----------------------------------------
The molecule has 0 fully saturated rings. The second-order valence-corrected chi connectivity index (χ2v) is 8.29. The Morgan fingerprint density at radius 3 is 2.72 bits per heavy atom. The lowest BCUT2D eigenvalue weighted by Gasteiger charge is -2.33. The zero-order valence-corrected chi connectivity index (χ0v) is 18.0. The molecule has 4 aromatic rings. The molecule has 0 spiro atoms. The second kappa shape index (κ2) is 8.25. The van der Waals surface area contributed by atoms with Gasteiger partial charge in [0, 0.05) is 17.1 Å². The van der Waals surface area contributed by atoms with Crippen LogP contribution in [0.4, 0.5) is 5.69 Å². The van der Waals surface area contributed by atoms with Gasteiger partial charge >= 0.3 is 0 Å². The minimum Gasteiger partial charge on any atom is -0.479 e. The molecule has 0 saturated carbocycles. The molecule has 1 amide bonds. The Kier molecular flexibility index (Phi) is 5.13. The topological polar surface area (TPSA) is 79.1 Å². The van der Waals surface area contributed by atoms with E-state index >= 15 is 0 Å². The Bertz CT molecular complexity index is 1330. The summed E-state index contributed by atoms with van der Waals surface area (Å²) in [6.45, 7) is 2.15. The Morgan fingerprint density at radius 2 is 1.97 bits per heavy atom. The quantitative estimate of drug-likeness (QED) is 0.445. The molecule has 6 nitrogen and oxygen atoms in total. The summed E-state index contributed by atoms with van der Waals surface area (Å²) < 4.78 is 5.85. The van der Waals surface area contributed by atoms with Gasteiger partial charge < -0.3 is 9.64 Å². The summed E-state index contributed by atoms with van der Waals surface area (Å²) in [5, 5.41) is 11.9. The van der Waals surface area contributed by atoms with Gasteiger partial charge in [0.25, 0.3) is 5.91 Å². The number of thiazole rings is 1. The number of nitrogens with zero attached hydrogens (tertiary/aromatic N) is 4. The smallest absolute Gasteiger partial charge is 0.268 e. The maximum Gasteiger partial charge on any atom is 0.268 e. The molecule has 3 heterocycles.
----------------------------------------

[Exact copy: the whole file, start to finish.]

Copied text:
The molecule has 0 fully saturated rings. The second-order valence-corrected chi connectivity index (χ2v) is 8.29. The Morgan fingerprint density at radius 3 is 2.72 bits per heavy atom. The lowest BCUT2D eigenvalue weighted by Gasteiger charge is -2.33. The zero-order valence-corrected chi connectivity index (χ0v) is 18.0. The molecule has 4 aromatic rings. The molecule has 0 spiro atoms. The second kappa shape index (κ2) is 8.25. The van der Waals surface area contributed by atoms with Gasteiger partial charge in [0, 0.05) is 17.1 Å². The van der Waals surface area contributed by atoms with Crippen LogP contribution in [0.4, 0.5) is 5.69 Å². The van der Waals surface area contributed by atoms with Gasteiger partial charge >= 0.3 is 0 Å². The minimum Gasteiger partial charge on any atom is -0.479 e. The molecule has 0 saturated carbocycles. The molecule has 1 amide bonds. The Kier molecular flexibility index (Phi) is 5.13. The topological polar surface area (TPSA) is 79.1 Å². The van der Waals surface area contributed by atoms with E-state index >= 15 is 0 Å². The Bertz CT molecular complexity index is 1330. The summed E-state index contributed by atoms with van der Waals surface area (Å²) in [6.45, 7) is 2.15. The Morgan fingerprint density at radius 2 is 1.97 bits per heavy atom. The quantitative estimate of drug-likeness (QED) is 0.445. The molecule has 6 nitrogen and oxygen atoms in total. The summed E-state index contributed by atoms with van der Waals surface area (Å²) < 4.78 is 5.85. The van der Waals surface area contributed by atoms with Gasteiger partial charge < -0.3 is 9.64 Å². The summed E-state index contributed by atoms with van der Waals surface area (Å²) in [5, 5.41) is 11.9. The van der Waals surface area contributed by atoms with Gasteiger partial charge in [0.25, 0.3) is 5.91 Å². The number of thiazole rings is 1. The number of nitrogens with zero attached hydrogens (tertiary/aromatic N) is 4. The smallest absolute Gasteiger partial charge is 0.268 e. The maximum Gasteiger partial charge on any atom is 0.268 e. The molecule has 3 heterocycles.